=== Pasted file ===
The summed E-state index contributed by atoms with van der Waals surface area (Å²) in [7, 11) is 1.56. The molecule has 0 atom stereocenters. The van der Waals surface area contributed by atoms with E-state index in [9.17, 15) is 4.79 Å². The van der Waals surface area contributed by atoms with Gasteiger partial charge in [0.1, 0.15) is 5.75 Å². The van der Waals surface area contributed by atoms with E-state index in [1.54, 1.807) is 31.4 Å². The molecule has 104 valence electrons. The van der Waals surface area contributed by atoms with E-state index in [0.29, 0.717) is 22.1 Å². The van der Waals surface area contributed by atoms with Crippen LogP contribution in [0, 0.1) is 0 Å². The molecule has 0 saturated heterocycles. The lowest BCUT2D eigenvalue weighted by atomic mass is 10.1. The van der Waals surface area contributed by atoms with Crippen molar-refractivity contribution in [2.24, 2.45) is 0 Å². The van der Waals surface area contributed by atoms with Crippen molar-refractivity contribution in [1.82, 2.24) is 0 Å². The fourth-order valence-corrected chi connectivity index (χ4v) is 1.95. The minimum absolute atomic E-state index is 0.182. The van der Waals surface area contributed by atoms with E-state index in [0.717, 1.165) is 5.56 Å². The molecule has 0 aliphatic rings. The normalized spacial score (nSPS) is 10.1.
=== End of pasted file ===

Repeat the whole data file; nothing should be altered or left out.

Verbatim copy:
The summed E-state index contributed by atoms with van der Waals surface area (Å²) in [7, 11) is 1.56. The molecule has 0 atom stereocenters. The van der Waals surface area contributed by atoms with E-state index in [9.17, 15) is 4.79 Å². The van der Waals surface area contributed by atoms with Gasteiger partial charge in [0.1, 0.15) is 5.75 Å². The van der Waals surface area contributed by atoms with E-state index in [1.54, 1.807) is 31.4 Å². The molecule has 104 valence electrons. The van der Waals surface area contributed by atoms with E-state index in [0.29, 0.717) is 22.1 Å². The van der Waals surface area contributed by atoms with Crippen LogP contribution in [0, 0.1) is 0 Å². The molecule has 0 saturated heterocycles. The lowest BCUT2D eigenvalue weighted by atomic mass is 10.1. The van der Waals surface area contributed by atoms with Crippen molar-refractivity contribution in [2.24, 2.45) is 0 Å². The van der Waals surface area contributed by atoms with Crippen molar-refractivity contribution in [1.82, 2.24) is 0 Å². The fourth-order valence-corrected chi connectivity index (χ4v) is 1.95. The minimum absolute atomic E-state index is 0.182. The van der Waals surface area contributed by atoms with E-state index in [0.717, 1.165) is 5.56 Å². The molecule has 0 aliphatic rings. The normalized spacial score (nSPS) is 10.1.